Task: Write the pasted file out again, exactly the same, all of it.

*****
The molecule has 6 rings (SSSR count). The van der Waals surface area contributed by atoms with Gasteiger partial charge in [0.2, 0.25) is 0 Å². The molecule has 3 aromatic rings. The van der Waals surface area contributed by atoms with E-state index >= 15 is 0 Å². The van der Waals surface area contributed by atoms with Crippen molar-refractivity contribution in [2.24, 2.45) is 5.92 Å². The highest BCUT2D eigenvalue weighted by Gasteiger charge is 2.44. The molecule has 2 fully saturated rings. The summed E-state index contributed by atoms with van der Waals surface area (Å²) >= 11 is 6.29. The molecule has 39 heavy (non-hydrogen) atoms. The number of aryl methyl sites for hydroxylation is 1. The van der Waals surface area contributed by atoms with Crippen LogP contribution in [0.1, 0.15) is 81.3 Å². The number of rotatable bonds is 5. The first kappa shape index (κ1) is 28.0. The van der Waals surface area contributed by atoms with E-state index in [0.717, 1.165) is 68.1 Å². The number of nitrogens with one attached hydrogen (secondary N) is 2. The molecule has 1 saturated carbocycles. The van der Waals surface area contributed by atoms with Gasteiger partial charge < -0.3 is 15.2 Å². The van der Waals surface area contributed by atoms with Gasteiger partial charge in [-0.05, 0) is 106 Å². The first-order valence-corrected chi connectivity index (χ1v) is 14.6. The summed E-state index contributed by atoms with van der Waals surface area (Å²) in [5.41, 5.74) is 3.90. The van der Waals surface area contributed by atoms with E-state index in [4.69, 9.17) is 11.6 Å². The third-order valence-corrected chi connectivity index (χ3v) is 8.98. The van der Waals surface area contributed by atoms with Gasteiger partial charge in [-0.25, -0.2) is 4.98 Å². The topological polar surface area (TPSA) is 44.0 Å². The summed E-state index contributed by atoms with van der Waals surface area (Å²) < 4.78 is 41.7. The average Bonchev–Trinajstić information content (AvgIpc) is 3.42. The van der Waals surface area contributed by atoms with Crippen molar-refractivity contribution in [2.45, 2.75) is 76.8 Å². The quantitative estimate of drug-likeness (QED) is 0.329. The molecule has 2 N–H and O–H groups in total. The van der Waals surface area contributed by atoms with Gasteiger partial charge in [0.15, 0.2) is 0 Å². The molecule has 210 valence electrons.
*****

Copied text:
The molecule has 6 rings (SSSR count). The van der Waals surface area contributed by atoms with Gasteiger partial charge in [0.2, 0.25) is 0 Å². The molecule has 3 aromatic rings. The van der Waals surface area contributed by atoms with E-state index >= 15 is 0 Å². The van der Waals surface area contributed by atoms with Crippen molar-refractivity contribution in [2.24, 2.45) is 5.92 Å². The highest BCUT2D eigenvalue weighted by Gasteiger charge is 2.44. The molecule has 2 fully saturated rings. The summed E-state index contributed by atoms with van der Waals surface area (Å²) >= 11 is 6.29. The molecule has 39 heavy (non-hydrogen) atoms. The number of aryl methyl sites for hydroxylation is 1. The van der Waals surface area contributed by atoms with Crippen LogP contribution in [0.1, 0.15) is 81.3 Å². The number of rotatable bonds is 5. The first kappa shape index (κ1) is 28.0. The van der Waals surface area contributed by atoms with E-state index in [0.717, 1.165) is 68.1 Å². The number of nitrogens with one attached hydrogen (secondary N) is 2. The molecule has 1 saturated carbocycles. The van der Waals surface area contributed by atoms with Gasteiger partial charge < -0.3 is 15.2 Å². The van der Waals surface area contributed by atoms with Gasteiger partial charge in [-0.05, 0) is 106 Å². The first-order valence-corrected chi connectivity index (χ1v) is 14.6. The summed E-state index contributed by atoms with van der Waals surface area (Å²) in [5.41, 5.74) is 3.90. The van der Waals surface area contributed by atoms with E-state index in [4.69, 9.17) is 11.6 Å². The third-order valence-corrected chi connectivity index (χ3v) is 8.98. The van der Waals surface area contributed by atoms with Gasteiger partial charge in [-0.25, -0.2) is 4.98 Å². The topological polar surface area (TPSA) is 44.0 Å². The summed E-state index contributed by atoms with van der Waals surface area (Å²) < 4.78 is 41.7. The average Bonchev–Trinajstić information content (AvgIpc) is 3.42. The van der Waals surface area contributed by atoms with Crippen molar-refractivity contribution in [2.45, 2.75) is 76.8 Å². The quantitative estimate of drug-likeness (QED) is 0.329. The molecule has 2 N–H and O–H groups in total. The van der Waals surface area contributed by atoms with Gasteiger partial charge in [0.15, 0.2) is 0 Å². The molecule has 210 valence electrons.